DANFORTH, pointing at the confession in Proctor's hand: Is that document a lie? If it is a lie I will not accept it! What say you? I will not deal in lies, Mister! (Proctor is motionless.) You will give me your honest confession in my hand, or I cannot keep you from the rope. Proctor does not reply. Which way do you go, Mister?
His breast heaving, his eyes staring, Proctor tears the paper and crumples it.

Hale and Parris beg Elizabeth to go to John and convince him to change his mind, but Elizabeth knows how important it is for John to stand firm. He's being tested, and he is coming through it with a pure and good heart.

Hale: Woman, plead with him! He starts to rush out the door, and then goes back to her. Woman! It is pride, it is vanity. She avoids his eyes, and moves to the window. He drops to his knees. Be his helper! - What profit him to bleed? Shall the dust praise him? Shall the worms declare his truth? Go to him, take his shame away! Elizabeth, supporting herself against collapse, grips the bars, of the window, and with a cry: He have his goodness now. God forbid I take it from him!
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How does the title of Arthur Miller's The Crucible highlight key ideas in the play?

The word crucible has several definitions that fit the ideas explored in the play. First, a crucible can be a small cup or bowl in which some substance can be melted using high temperatures; it can also refer to a severe test; finally, it can refer to a situation in which volatile forces can come together to provoke change.

To begin, then, we can read the title symbolically, where Salem becomes like a crucible, in which relationships of the town are "heated up" and tested by fear and hysteria that result from the girls' witchy activities in the forest. At the beginning of the play, Reverend Parris is especially upset with his niece Abigail, telling her "if you trafficked with spirits in the forest I must know it now, for surely my enemies will, and they will ruin me with it." He believes that a faction who wishes to "drive [him] from [his] pulpit" is working against him and will use this new information to do just that. In his own fear, he invites Reverend Hale, a known witch-hunter, to town, increasing people's anxiety and fear of danger. Hale's appearance results in Tituba's accusation of two local women, which leads to Abigail and the other girls accusing yet more people.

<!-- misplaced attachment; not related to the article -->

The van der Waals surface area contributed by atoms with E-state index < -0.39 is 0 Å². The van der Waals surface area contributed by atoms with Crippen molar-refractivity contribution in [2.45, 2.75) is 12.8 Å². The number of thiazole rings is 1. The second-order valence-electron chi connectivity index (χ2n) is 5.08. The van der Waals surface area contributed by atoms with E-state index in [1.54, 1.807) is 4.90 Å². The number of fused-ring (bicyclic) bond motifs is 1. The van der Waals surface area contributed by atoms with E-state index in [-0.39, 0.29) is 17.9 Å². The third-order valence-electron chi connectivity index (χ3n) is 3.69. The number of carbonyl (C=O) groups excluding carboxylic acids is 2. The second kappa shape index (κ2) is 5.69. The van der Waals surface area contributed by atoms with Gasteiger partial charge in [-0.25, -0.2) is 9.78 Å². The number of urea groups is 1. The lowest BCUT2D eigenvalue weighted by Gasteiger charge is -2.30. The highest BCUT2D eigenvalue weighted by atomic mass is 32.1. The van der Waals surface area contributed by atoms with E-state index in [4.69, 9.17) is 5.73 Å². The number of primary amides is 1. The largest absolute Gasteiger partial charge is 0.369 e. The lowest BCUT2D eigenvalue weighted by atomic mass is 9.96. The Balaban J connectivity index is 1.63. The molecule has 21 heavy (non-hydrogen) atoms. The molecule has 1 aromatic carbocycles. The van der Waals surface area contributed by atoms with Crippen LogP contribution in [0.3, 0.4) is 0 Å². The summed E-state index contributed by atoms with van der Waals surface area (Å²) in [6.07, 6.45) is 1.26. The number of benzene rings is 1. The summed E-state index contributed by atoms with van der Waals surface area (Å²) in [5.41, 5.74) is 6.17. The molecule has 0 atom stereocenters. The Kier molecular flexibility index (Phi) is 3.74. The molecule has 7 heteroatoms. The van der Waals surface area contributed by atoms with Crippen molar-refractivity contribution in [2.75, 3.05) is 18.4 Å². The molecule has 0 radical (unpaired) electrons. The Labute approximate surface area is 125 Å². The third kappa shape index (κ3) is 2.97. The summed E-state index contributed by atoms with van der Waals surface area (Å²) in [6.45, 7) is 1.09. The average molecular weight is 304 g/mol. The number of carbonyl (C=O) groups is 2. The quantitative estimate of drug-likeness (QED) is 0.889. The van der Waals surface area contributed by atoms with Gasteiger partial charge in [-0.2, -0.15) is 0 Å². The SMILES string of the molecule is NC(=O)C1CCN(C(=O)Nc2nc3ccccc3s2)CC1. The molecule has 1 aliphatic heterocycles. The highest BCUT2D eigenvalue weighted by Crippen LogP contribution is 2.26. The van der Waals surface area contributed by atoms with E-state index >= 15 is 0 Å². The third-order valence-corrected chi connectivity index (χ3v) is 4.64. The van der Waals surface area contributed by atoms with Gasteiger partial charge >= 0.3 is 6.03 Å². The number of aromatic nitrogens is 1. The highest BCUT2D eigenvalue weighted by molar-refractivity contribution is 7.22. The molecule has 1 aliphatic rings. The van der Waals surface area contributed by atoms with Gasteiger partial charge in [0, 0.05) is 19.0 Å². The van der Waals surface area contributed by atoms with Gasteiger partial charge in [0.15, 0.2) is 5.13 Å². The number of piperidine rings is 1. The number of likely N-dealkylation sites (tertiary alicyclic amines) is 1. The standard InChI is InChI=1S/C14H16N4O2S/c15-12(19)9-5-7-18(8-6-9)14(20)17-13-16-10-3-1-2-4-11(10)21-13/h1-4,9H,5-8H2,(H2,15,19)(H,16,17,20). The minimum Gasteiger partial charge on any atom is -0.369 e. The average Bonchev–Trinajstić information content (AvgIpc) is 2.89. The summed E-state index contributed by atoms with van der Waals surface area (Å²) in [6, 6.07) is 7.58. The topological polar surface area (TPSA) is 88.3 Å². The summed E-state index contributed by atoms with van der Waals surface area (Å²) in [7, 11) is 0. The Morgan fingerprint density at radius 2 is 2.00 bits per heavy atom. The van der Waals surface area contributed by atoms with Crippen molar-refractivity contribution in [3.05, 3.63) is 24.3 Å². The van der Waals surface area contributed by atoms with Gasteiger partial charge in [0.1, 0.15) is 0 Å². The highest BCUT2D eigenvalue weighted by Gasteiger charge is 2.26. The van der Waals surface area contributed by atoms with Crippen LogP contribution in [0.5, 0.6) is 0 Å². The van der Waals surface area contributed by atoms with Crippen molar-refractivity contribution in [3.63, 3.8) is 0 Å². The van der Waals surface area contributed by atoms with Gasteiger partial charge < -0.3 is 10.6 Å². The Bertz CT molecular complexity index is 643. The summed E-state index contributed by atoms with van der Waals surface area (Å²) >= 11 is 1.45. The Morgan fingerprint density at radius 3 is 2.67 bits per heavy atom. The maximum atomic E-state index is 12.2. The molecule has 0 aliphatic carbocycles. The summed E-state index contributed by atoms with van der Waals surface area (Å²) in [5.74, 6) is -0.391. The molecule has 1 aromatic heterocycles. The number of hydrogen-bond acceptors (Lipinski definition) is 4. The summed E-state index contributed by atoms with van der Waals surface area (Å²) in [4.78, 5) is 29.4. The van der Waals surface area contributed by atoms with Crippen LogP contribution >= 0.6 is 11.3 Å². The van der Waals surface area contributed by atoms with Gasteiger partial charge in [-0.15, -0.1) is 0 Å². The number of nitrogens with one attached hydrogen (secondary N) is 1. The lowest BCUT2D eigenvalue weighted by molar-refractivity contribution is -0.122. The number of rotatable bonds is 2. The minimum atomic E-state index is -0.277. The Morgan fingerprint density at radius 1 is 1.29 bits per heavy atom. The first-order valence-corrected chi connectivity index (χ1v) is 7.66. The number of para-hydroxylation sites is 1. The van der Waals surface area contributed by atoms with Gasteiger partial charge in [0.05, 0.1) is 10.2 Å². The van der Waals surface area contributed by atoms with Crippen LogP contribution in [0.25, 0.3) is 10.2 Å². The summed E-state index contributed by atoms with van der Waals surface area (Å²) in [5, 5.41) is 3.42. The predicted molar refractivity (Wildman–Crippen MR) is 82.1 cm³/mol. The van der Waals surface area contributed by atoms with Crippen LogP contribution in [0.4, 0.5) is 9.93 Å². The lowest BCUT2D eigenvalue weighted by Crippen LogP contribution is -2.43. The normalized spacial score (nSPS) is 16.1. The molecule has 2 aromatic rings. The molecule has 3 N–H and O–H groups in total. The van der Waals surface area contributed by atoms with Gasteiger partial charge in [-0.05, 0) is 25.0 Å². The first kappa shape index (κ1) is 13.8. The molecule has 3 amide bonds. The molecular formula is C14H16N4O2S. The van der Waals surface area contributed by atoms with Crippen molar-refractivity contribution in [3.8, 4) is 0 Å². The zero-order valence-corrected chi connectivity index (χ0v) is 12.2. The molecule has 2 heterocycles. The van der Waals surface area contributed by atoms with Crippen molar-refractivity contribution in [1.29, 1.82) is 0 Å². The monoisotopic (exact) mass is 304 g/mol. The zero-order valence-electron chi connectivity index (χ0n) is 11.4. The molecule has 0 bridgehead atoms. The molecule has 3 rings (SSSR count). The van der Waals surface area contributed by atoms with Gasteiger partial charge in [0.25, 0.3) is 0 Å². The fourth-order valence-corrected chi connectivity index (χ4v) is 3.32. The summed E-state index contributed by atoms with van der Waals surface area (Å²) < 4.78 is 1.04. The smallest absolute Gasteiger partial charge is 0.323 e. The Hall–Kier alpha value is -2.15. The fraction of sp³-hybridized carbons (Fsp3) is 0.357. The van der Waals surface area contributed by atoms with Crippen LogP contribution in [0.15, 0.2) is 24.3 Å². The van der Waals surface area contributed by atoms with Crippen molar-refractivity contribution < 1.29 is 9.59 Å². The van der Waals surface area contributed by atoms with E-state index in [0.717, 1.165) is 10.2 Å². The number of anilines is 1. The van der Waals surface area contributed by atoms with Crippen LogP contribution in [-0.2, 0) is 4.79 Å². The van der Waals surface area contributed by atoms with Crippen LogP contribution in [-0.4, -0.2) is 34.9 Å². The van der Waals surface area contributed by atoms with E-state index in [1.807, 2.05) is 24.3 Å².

Certainly, these events seem to constitute a test. Will people retain their wisdom or will they give in to their fear? Will people remain loyal and honest, or will they turn on friends and neighbors? John Proctor's frustration at the end of act 2 provides evidence for the latter. He asks,

Why do you never wonder if Parris be innocent, or Abigail Is the accuser always holy now? Were they born this morning as clean as God's fingers? I'll tell you what's walking Salem—vengeance is walking Salem. We are what we always were in Salem, but now the little crazy children are jangling the keys of the kingdom, and common vengeance writes the law!

The people of Salem are being tested, and they are failing. They are allowing themselves to be completely taken by the children's accusations, many doing so without questioning or critically thinking. Some are also exploiting the children for their own selfish, greedy reasons, often to do with the stealing/buying of land. Fear and greed seem to compel them to turn on people they've known their whole lives. They are, indeed, failing this test.

Certainly, volatile forces combine here to provoke change. In the end, most people seem to realize that they have responded to fear, hysteria, and greed by failing to exercise good sense and compassion. They begin to ask for it; however, Deputy Governor Danforth will not listen. Reverend Hale demands the pardon of the convicted. Reverend Parris begs for a delay, at least. Parris says,

it were another sort that hanged till now [....]. Let Rebecca stand upon the gibbet and send up some righteous prayer, and I fear she'll wake a vengeance on you.

Respect for Danforth's authority has all but disappeared, and people now feel more compassion for the convicted—now seen as victims—rather than the magistrates, who are now viewed as antagonists.